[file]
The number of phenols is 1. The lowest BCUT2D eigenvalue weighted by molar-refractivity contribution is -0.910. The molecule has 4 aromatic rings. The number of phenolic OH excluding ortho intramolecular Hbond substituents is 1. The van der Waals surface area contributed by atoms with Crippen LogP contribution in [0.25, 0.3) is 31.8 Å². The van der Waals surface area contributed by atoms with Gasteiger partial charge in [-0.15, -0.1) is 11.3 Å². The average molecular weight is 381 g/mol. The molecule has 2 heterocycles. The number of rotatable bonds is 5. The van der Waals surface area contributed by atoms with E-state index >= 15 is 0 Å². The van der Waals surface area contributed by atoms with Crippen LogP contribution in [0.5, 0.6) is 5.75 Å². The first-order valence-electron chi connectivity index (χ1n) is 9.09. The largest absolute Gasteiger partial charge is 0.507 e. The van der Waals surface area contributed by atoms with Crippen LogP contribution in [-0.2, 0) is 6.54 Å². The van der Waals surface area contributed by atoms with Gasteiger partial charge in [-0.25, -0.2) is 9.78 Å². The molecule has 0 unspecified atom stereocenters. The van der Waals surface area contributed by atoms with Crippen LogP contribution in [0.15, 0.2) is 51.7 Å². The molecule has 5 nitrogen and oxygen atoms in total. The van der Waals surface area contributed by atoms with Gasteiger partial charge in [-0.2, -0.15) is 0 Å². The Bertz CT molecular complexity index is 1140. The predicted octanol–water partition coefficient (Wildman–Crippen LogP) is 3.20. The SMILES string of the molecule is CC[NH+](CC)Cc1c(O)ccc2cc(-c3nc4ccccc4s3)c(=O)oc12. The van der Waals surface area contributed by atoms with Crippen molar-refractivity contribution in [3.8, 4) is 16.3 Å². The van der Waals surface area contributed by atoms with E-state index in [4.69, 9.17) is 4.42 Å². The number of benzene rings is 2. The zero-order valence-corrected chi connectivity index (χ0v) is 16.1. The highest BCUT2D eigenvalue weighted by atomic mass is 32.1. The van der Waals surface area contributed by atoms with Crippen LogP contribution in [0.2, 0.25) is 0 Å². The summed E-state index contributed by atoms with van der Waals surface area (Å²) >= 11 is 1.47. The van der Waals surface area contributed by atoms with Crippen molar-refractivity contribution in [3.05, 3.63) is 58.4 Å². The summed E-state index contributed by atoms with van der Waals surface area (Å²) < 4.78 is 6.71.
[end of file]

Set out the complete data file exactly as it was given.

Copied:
The number of phenols is 1. The lowest BCUT2D eigenvalue weighted by molar-refractivity contribution is -0.910. The molecule has 4 aromatic rings. The number of phenolic OH excluding ortho intramolecular Hbond substituents is 1. The van der Waals surface area contributed by atoms with Crippen LogP contribution in [0.25, 0.3) is 31.8 Å². The van der Waals surface area contributed by atoms with Gasteiger partial charge in [-0.15, -0.1) is 11.3 Å². The average molecular weight is 381 g/mol. The molecule has 2 heterocycles. The number of rotatable bonds is 5. The van der Waals surface area contributed by atoms with E-state index >= 15 is 0 Å². The van der Waals surface area contributed by atoms with Crippen LogP contribution in [0.5, 0.6) is 5.75 Å². The first-order valence-electron chi connectivity index (χ1n) is 9.09. The largest absolute Gasteiger partial charge is 0.507 e. The van der Waals surface area contributed by atoms with Crippen LogP contribution in [-0.2, 0) is 6.54 Å². The van der Waals surface area contributed by atoms with Gasteiger partial charge in [-0.25, -0.2) is 9.78 Å². The molecule has 0 unspecified atom stereocenters. The van der Waals surface area contributed by atoms with Crippen LogP contribution in [0.15, 0.2) is 51.7 Å². The molecule has 5 nitrogen and oxygen atoms in total. The van der Waals surface area contributed by atoms with Gasteiger partial charge in [-0.2, -0.15) is 0 Å². The Bertz CT molecular complexity index is 1140. The predicted octanol–water partition coefficient (Wildman–Crippen LogP) is 3.20. The SMILES string of the molecule is CC[NH+](CC)Cc1c(O)ccc2cc(-c3nc4ccccc4s3)c(=O)oc12. The van der Waals surface area contributed by atoms with Crippen molar-refractivity contribution in [3.8, 4) is 16.3 Å². The van der Waals surface area contributed by atoms with E-state index in [4.69, 9.17) is 4.42 Å². The number of benzene rings is 2. The zero-order valence-corrected chi connectivity index (χ0v) is 16.1. The highest BCUT2D eigenvalue weighted by atomic mass is 32.1. The van der Waals surface area contributed by atoms with Crippen LogP contribution in [0.2, 0.25) is 0 Å². The summed E-state index contributed by atoms with van der Waals surface area (Å²) >= 11 is 1.47. The van der Waals surface area contributed by atoms with Crippen molar-refractivity contribution in [3.05, 3.63) is 58.4 Å². The summed E-state index contributed by atoms with van der Waals surface area (Å²) < 4.78 is 6.71.